The proteins in D2O solution samples were placed between a pair of CaF2 windows separated with a 25 µm Teflon spacer.

For each spectrum, 64 interferograms were collected with a spectral resolution of 4 cm-1 in the range from 7500 to 350 cm-1.

IR spectra of the D2O solution were subtracted from the spectra of the protein at the corresponding temperature. Each measure was performed under vacuum to

Figure 2. Spectrum analysis of the magnetic field component of the microwaves emitted from the mobile phone Nokia 1100 around 900 MHz, measured by a Narda SRM 3000 during the exposure. The frequency peaks at 898.5, 899, 900.3, 900.8, 901.4 and 906.2 MHz can be observed.

eliminate minor spectral contributions due to residual water vapor.

IR spectra were baseline-corrected and area-normalized for exposed proteins solutions and control samples. In particular, vector normalization was used, calculating the average value of the spectrum and subtracting from the spectrum decreasing the mid-spectrum. The sum of the squares of all values was calculated, and the spectrum was divided by the square root of this sum. The automatic baseline scattering correction function was used to subtract baselines from spectra, which allows getting spectra with band edges of up to the theoretical baseline.

In addition, interactive baseline rubber band correction was used. This method also uses a rubber band that is stretched from one spectrum end to the other, and the band is pressed onto the spectrum from the bottom up with varying intensity. The resulting spectrum will be the original spectrum minus the baseline points manually set and a subsequent concave rubber-band correction. We used the default value of n = 64 baseline points and 80 iterations.

Figure 3. Time analysis of the power density measured by a Narda SRM 3000 during the exposure, whose average intensity value was 90 mW/m2.

To enhance the fine spectral structure, the second-derivative analysis of infrared spectra was performed. In the second-derivative spectrum, the intrinsic shape of an infrared absorbance is approximated by a Lorentzian function, and the peak frequency is practically identical to the original peak frequency, but the half-bandwidth is reduced [26].

The height of a second-derivative peak is proportional to the original peak height with an opposite sign, and the half-bandwidth of the second-derivative peak is proportional to the original half-bandwidth [27].

Either exposed or control samples were located in the same room at a temperature of 20°C.

3. Results and Discussion

A typical house consists of a matrix of wires throughout the walls and ceilings. Moreover home devices or appliances are particularly MW sources, above all mobile phones

Figure 4. Time analysis of the magnetic field component measured by a Narda SRM 3000 during the exposure. The magnetic field intensity varied in the range from 8 to 25 mA/m during the exposure and the average value was 16 mA/m.

and transmission masts, Wi-Fi systems and cordless phones. When energy is absorbed by an organic system, it is converted in heat causing an increase in dipolar molecules activity and so in tissues temperature, altering the biological function.

However non-thermal effects seem to appear even if RF/MW intensity is not enough to cause detectable thermal effects.

The Specific Absorption Rate (SAR) is a parameter of potential biological significance which is the energy absorbed by the irradiated biological system (W/kg).

SAR and energy distribution into an organisms depend on many aspects including organs and tissues composition, such as the water content, the body structure and the distance from the EMF source. Therefore the distribution of the absorbed energy into the organism is not uniform.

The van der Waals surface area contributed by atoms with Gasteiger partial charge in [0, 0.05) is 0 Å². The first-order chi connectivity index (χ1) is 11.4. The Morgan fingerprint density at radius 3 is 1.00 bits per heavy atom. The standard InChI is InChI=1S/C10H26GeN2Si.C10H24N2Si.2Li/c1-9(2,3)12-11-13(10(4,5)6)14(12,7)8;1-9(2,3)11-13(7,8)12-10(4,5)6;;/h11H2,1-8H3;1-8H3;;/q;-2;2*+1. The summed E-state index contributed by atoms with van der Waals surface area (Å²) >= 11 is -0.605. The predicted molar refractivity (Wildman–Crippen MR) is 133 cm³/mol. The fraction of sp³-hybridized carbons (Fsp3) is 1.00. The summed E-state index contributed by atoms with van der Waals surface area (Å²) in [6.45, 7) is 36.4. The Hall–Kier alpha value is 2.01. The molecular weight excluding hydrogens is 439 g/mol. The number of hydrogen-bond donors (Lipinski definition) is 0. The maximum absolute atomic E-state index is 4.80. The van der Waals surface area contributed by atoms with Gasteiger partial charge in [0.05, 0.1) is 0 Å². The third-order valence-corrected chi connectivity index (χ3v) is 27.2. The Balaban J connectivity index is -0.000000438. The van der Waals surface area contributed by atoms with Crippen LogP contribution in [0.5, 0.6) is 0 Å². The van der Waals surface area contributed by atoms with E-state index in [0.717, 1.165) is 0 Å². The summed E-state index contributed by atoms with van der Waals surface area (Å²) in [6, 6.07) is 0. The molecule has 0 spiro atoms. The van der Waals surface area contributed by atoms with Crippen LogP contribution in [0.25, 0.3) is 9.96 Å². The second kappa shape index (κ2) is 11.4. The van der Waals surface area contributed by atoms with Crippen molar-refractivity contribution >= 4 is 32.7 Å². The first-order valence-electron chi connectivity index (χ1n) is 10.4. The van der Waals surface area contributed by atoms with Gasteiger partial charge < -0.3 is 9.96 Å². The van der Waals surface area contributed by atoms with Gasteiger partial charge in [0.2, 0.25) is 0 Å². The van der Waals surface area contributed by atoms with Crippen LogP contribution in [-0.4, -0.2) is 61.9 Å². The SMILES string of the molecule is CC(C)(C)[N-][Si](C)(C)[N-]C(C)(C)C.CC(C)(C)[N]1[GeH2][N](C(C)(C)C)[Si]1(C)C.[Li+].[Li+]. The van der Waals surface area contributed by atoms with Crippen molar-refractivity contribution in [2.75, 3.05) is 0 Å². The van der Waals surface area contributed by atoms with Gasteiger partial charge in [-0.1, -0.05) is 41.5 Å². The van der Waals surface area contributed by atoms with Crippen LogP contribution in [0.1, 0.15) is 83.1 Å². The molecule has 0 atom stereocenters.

Nevertheless, every mobile telephony company provides a representative value of SAR relative to each mobile phone model.

However, the SAR to which the proteins were exposed (0.85 W/Kg) was lesser than the limits of 1.6 W/kg and 2 W/kg recommended in the USA and Europe, respectively.

The structural changes of the vibration bands of LYS, BSA and MB induced by the exposure to mobile phone microwaves were studied by FTIR spectroscopy.

Measurements were conducted after exposures of 8 h.

Less reliable results would be provided after longer time of exposure because the relatively low surface tension of the investigated system, the hydration value of the investigated water solutions [28-29].

Time analysis of output power density showed that the exposure levels were well below the limit of 4.5 W/m2 (f / 200) recommended by the I.C.N.I.R.P. [14], as represented in Figure 3.

The magnetic flux density to which the proteins were exposed varied in the range from 8 to 25 mA/m during the exposure, as can be observed in the representative time analysis in Figure 4. This value was much lesser than the reference level of 111 mA/m derived from the expression H < 0.0037 f ½ for public exposure, reported on Table 1 of the Guidelines of [14].

FTIR-ATR spectra were collected for several exposed and not exposed samples of LYS, BSA and MB, as described in the preceding section.

The spectra of the proteins exhibited an intense amide I band centered around 1650 cm-1, corresponding mainly to an α-helix structure content due to C = O stretching vibration and a N―H bending mode, a low intensity amide II around 1545 cm-1, coupling of the N―H bending and C―N stretching modes, whereas the amide A and B regions, centered at 3293 and 3080 cm-1 respectively, that are due mostly to the peptide linkage N―H stretching mode, appeared as weak bands.

The first spectra of LYS, BSA and MB acquired after 4 h of exposure, showed an initial increase of their Amide I band intensity.

Amide I and amide II spectral regions of LYS, BSA and MB after 8 h of exposure are represented in Figures 5(a), 6(a), 7(a), respectively (red lines refer to exposed samples). It appears that a clear increase in amide I mode occurred after the exposure.

In particular, a weak shift of the amide I band (1 cm-1) was observed in BSA spectra after the exposure, whereas a heavier shift (2.5 cm-1) of the amide I in MB spectra was detected, giving a clear proof of a structural change of the protein after the exposure.